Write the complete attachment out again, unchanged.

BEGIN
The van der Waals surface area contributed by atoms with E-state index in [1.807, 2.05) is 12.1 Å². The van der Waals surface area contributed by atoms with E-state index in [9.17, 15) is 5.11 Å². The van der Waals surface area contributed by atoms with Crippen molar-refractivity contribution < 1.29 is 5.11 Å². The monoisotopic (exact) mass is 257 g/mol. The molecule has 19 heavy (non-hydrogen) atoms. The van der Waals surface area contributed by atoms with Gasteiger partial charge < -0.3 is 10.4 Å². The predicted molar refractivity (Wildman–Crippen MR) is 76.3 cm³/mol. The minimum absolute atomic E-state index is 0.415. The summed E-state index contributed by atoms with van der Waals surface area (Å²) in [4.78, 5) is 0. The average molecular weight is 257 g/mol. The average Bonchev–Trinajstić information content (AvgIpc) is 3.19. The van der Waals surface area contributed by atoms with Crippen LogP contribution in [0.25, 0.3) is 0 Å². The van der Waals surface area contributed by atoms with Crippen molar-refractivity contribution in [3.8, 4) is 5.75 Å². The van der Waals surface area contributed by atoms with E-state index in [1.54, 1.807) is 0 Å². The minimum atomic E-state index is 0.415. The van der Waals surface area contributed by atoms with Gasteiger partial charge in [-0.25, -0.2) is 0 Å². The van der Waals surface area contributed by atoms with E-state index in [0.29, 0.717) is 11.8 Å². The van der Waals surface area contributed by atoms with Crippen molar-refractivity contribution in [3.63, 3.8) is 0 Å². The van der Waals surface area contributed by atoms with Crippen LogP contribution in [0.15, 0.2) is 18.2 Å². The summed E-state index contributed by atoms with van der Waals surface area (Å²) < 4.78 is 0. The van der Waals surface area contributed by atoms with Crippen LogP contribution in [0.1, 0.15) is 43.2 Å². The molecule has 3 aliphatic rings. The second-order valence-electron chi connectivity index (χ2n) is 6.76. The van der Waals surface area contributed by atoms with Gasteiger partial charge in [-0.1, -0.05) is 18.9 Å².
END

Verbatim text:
The van der Waals surface area contributed by atoms with E-state index in [1.807, 2.05) is 12.1 Å². The van der Waals surface area contributed by atoms with E-state index in [9.17, 15) is 5.11 Å². The van der Waals surface area contributed by atoms with Crippen molar-refractivity contribution < 1.29 is 5.11 Å². The monoisotopic (exact) mass is 257 g/mol. The molecule has 19 heavy (non-hydrogen) atoms. The van der Waals surface area contributed by atoms with Gasteiger partial charge < -0.3 is 10.4 Å². The predicted molar refractivity (Wildman–Crippen MR) is 76.3 cm³/mol. The minimum absolute atomic E-state index is 0.415. The summed E-state index contributed by atoms with van der Waals surface area (Å²) in [4.78, 5) is 0. The average molecular weight is 257 g/mol. The average Bonchev–Trinajstić information content (AvgIpc) is 3.19. The van der Waals surface area contributed by atoms with Crippen LogP contribution in [0.25, 0.3) is 0 Å². The van der Waals surface area contributed by atoms with Crippen molar-refractivity contribution in [3.8, 4) is 5.75 Å². The van der Waals surface area contributed by atoms with E-state index in [1.54, 1.807) is 0 Å². The minimum atomic E-state index is 0.415. The van der Waals surface area contributed by atoms with Gasteiger partial charge in [-0.25, -0.2) is 0 Å². The van der Waals surface area contributed by atoms with E-state index in [0.29, 0.717) is 11.8 Å². The van der Waals surface area contributed by atoms with Crippen molar-refractivity contribution in [3.63, 3.8) is 0 Å². The van der Waals surface area contributed by atoms with Crippen LogP contribution in [0.15, 0.2) is 18.2 Å². The summed E-state index contributed by atoms with van der Waals surface area (Å²) < 4.78 is 0. The van der Waals surface area contributed by atoms with Crippen LogP contribution in [0.1, 0.15) is 43.2 Å². The molecule has 3 aliphatic rings. The second-order valence-electron chi connectivity index (χ2n) is 6.76. The van der Waals surface area contributed by atoms with Gasteiger partial charge in [-0.1, -0.05) is 18.9 Å².